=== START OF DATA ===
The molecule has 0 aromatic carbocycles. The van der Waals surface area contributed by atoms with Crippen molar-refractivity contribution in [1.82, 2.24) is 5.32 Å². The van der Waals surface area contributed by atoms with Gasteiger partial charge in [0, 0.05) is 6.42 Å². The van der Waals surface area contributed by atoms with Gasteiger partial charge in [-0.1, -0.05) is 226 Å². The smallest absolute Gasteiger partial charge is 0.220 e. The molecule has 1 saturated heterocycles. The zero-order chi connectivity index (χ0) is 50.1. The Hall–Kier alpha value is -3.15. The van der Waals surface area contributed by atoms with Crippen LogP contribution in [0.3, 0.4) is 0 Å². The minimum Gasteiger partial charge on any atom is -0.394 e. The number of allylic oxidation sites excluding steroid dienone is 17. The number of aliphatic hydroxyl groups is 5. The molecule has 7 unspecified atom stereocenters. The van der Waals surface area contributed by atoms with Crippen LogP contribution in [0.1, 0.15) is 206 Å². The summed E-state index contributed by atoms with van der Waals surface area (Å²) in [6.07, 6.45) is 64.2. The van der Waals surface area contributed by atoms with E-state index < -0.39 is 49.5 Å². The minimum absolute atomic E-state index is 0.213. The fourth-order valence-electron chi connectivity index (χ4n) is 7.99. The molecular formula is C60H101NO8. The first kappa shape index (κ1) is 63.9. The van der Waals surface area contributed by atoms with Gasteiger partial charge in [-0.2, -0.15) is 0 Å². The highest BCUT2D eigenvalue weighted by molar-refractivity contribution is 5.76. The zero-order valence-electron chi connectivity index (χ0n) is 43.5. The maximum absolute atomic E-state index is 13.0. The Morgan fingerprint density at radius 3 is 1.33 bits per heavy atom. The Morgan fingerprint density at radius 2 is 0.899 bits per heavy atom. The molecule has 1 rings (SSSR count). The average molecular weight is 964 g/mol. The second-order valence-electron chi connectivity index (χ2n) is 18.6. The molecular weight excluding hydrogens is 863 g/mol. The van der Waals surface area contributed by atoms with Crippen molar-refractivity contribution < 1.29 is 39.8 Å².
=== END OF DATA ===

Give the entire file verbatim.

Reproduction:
The molecule has 0 aromatic carbocycles. The van der Waals surface area contributed by atoms with Crippen molar-refractivity contribution in [1.82, 2.24) is 5.32 Å². The van der Waals surface area contributed by atoms with Gasteiger partial charge in [0, 0.05) is 6.42 Å². The van der Waals surface area contributed by atoms with Gasteiger partial charge in [-0.1, -0.05) is 226 Å². The smallest absolute Gasteiger partial charge is 0.220 e. The molecule has 1 saturated heterocycles. The zero-order chi connectivity index (χ0) is 50.1. The Hall–Kier alpha value is -3.15. The van der Waals surface area contributed by atoms with Crippen LogP contribution in [0.3, 0.4) is 0 Å². The minimum Gasteiger partial charge on any atom is -0.394 e. The number of allylic oxidation sites excluding steroid dienone is 17. The number of aliphatic hydroxyl groups is 5. The molecule has 7 unspecified atom stereocenters. The van der Waals surface area contributed by atoms with Crippen LogP contribution in [0.1, 0.15) is 206 Å². The summed E-state index contributed by atoms with van der Waals surface area (Å²) in [6.07, 6.45) is 64.2. The van der Waals surface area contributed by atoms with E-state index < -0.39 is 49.5 Å². The minimum absolute atomic E-state index is 0.213. The fourth-order valence-electron chi connectivity index (χ4n) is 7.99. The molecular formula is C60H101NO8. The first kappa shape index (κ1) is 63.9. The van der Waals surface area contributed by atoms with Gasteiger partial charge in [-0.2, -0.15) is 0 Å². The highest BCUT2D eigenvalue weighted by molar-refractivity contribution is 5.76. The zero-order valence-electron chi connectivity index (χ0n) is 43.5. The maximum absolute atomic E-state index is 13.0. The Morgan fingerprint density at radius 3 is 1.33 bits per heavy atom. The Morgan fingerprint density at radius 2 is 0.899 bits per heavy atom. The molecule has 1 rings (SSSR count). The average molecular weight is 964 g/mol. The second-order valence-electron chi connectivity index (χ2n) is 18.6. The molecular weight excluding hydrogens is 863 g/mol. The van der Waals surface area contributed by atoms with Crippen molar-refractivity contribution < 1.29 is 39.8 Å².